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Searching for the favourite-longshot bias down under: an examination of the New Zealand pari-mutuel betting market

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  • John Gandar
  • Richard Zuber
  • R. Stafford Johnson

Abstract

This paper tests for the presence of the favourite-longshot bias in a new setting. This bias #150 the tendency for bettors to underbet favourites and overbet longshots #150 has been found in most studies of pari-mutuel and bookmaking betting markets in the USA, the UK and Australia. However, there is growing evidence that in at least some pari-mutuel betting markets there is no favourite-longshot bias. This paper examines the previously unexplored New Zealand pari-mutuel betting market on horse races for evidence of this bias. Utilizing a large sample of recent New Zealand thoroughbred horse races, it is found that while early, off-track bettors price this bias into odds, late (on-and off-track) bettors eliminate much of the bias by the close of betting. That is, the results reinforce the view that not all pari-mutuel betting markets are characterized by a favourite-longshot bias at the close of betting. Evidence is also found that late bettors in this market are smart bettors.

Suggested Citation

  • John Gandar & Richard Zuber & R. Stafford Johnson, 2001. "Searching for the favourite-longshot bias down under: an examination of the New Zealand pari-mutuel betting market," Applied Economics, Taylor & Francis Journals, vol. 33(13), pages 1621-1629.
  • Handle: RePEc:taf:applec:v:33:y:2001:i:13:p:1621-1629
    DOI: 10.1080/00036840010012951
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    Cited by:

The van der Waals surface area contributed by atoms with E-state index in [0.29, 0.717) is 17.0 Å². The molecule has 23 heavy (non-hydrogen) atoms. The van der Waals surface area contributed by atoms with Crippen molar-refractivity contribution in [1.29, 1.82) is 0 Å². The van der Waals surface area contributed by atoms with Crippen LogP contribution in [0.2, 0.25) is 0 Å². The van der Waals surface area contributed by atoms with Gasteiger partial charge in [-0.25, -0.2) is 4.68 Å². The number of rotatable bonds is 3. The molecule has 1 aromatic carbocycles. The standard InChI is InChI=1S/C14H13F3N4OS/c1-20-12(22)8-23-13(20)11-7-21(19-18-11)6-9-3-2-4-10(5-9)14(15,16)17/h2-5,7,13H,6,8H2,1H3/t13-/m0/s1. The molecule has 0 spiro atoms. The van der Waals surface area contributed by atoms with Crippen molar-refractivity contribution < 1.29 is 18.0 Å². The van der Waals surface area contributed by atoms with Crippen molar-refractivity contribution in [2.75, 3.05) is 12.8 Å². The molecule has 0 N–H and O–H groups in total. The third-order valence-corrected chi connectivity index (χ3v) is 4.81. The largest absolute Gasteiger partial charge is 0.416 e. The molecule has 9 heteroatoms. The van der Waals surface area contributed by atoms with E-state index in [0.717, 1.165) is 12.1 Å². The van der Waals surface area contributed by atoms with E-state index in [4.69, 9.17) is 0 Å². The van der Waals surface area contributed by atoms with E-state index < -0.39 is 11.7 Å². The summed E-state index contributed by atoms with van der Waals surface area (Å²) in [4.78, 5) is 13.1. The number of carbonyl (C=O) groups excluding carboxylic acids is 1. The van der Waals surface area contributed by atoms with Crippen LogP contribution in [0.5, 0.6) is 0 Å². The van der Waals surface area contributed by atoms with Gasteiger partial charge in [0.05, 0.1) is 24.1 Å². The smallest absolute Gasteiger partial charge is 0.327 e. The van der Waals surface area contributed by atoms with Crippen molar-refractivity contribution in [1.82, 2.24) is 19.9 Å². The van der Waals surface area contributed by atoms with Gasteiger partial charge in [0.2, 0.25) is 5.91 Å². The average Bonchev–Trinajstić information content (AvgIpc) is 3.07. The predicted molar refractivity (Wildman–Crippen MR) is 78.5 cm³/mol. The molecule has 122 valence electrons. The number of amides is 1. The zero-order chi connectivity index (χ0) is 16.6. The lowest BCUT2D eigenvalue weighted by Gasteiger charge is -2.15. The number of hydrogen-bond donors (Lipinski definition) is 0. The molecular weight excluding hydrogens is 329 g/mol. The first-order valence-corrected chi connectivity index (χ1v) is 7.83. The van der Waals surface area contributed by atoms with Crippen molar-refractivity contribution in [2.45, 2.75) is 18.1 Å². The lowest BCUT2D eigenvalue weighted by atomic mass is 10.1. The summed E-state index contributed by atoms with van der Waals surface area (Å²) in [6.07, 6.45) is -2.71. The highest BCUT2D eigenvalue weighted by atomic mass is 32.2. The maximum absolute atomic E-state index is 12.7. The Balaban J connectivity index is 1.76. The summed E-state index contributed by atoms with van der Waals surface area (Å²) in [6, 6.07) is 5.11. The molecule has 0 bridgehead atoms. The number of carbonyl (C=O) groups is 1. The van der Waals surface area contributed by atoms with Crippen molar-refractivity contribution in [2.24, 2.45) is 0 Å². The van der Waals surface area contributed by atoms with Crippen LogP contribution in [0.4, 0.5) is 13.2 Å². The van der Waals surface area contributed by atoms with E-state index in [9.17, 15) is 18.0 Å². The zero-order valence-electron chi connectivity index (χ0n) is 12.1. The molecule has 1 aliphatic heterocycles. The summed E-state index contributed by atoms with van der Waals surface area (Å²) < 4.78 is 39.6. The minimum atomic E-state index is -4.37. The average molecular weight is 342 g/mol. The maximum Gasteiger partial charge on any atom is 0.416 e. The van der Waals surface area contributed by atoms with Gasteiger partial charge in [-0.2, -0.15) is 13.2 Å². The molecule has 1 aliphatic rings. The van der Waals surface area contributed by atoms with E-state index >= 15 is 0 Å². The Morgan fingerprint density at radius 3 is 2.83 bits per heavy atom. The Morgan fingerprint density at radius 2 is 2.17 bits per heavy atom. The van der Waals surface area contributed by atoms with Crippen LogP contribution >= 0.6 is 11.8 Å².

1. Martin Kukuk & Stefan Winter, 2008. "An Alternative Explanation of the Favorite-Longshot Bias," Journal of Gambling Business and Economics, University of Buckingham Press, vol. 2(2), pages 79-96, September.
    2. Rodriguez Alvaro, 2011. "Computing the Probability of Winning a Competition with an Application to Horse Races," Journal of Quantitative Analysis in Sports, De Gruyter, vol. 7(3), pages 1-11, July.
    3. Jinook Jeong & Jee Young Kim & Yoon Jae Ro, 2017. "On the Efficiency of Racetrack Betting Market: A New Test for the Favorite-Longshot Bias," Working papers 2017rwp-106, Yonsei University, Yonsei Economics Research Institute.
    4. Matthew Amor & William Griffiths, 2003. "Modelling the Behaviour and Performance of Australian Football Tipsters," Department of Economics - Working Papers Series 871, The University of Melbourne.
    5. Stefan Winter & Martin Kukuk, 2008. "Do horses like vodka and sponging? - On market manipulation and the favourite-longshot bias," Applied Economics, Taylor & Francis Journals, vol. 40(1), pages 75-87.

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